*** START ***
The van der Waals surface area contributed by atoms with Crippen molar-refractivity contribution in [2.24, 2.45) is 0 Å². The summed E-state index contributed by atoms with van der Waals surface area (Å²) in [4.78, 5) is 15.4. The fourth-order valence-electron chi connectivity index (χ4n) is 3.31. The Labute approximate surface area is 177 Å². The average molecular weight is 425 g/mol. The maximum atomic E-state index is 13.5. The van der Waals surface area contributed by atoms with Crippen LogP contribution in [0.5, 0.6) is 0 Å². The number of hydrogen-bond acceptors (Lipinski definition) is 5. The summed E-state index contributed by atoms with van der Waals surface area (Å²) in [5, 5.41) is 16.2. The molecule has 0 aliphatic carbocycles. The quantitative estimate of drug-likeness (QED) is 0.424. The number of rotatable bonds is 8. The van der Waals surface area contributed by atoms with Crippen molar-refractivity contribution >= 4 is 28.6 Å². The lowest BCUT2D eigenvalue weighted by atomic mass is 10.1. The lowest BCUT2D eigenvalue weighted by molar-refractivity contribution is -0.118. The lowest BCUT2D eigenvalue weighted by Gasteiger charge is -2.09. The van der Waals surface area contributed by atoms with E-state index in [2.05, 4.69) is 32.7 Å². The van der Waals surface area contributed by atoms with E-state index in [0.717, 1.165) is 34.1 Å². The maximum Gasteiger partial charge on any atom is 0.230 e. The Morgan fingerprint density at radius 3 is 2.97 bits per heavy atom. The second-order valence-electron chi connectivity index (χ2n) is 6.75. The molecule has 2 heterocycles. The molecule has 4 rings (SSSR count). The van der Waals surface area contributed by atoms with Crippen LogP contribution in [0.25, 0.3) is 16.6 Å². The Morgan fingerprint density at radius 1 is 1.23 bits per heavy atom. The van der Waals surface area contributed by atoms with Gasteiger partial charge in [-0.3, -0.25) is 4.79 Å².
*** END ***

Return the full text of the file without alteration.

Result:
The van der Waals surface area contributed by atoms with Crippen molar-refractivity contribution in [2.24, 2.45) is 0 Å². The summed E-state index contributed by atoms with van der Waals surface area (Å²) in [4.78, 5) is 15.4. The fourth-order valence-electron chi connectivity index (χ4n) is 3.31. The Labute approximate surface area is 177 Å². The average molecular weight is 425 g/mol. The maximum atomic E-state index is 13.5. The van der Waals surface area contributed by atoms with Crippen LogP contribution in [0.5, 0.6) is 0 Å². The number of hydrogen-bond acceptors (Lipinski definition) is 5. The summed E-state index contributed by atoms with van der Waals surface area (Å²) in [5, 5.41) is 16.2. The molecule has 0 aliphatic carbocycles. The quantitative estimate of drug-likeness (QED) is 0.424. The number of rotatable bonds is 8. The van der Waals surface area contributed by atoms with Crippen molar-refractivity contribution >= 4 is 28.6 Å². The lowest BCUT2D eigenvalue weighted by atomic mass is 10.1. The lowest BCUT2D eigenvalue weighted by molar-refractivity contribution is -0.118. The lowest BCUT2D eigenvalue weighted by Gasteiger charge is -2.09. The van der Waals surface area contributed by atoms with E-state index in [2.05, 4.69) is 32.7 Å². The van der Waals surface area contributed by atoms with E-state index in [0.717, 1.165) is 34.1 Å². The maximum Gasteiger partial charge on any atom is 0.230 e. The Morgan fingerprint density at radius 3 is 2.97 bits per heavy atom. The second-order valence-electron chi connectivity index (χ2n) is 6.75. The molecule has 2 heterocycles. The molecule has 4 rings (SSSR count). The van der Waals surface area contributed by atoms with Crippen LogP contribution in [0.25, 0.3) is 16.6 Å². The Morgan fingerprint density at radius 1 is 1.23 bits per heavy atom. The van der Waals surface area contributed by atoms with Gasteiger partial charge in [-0.3, -0.25) is 4.79 Å².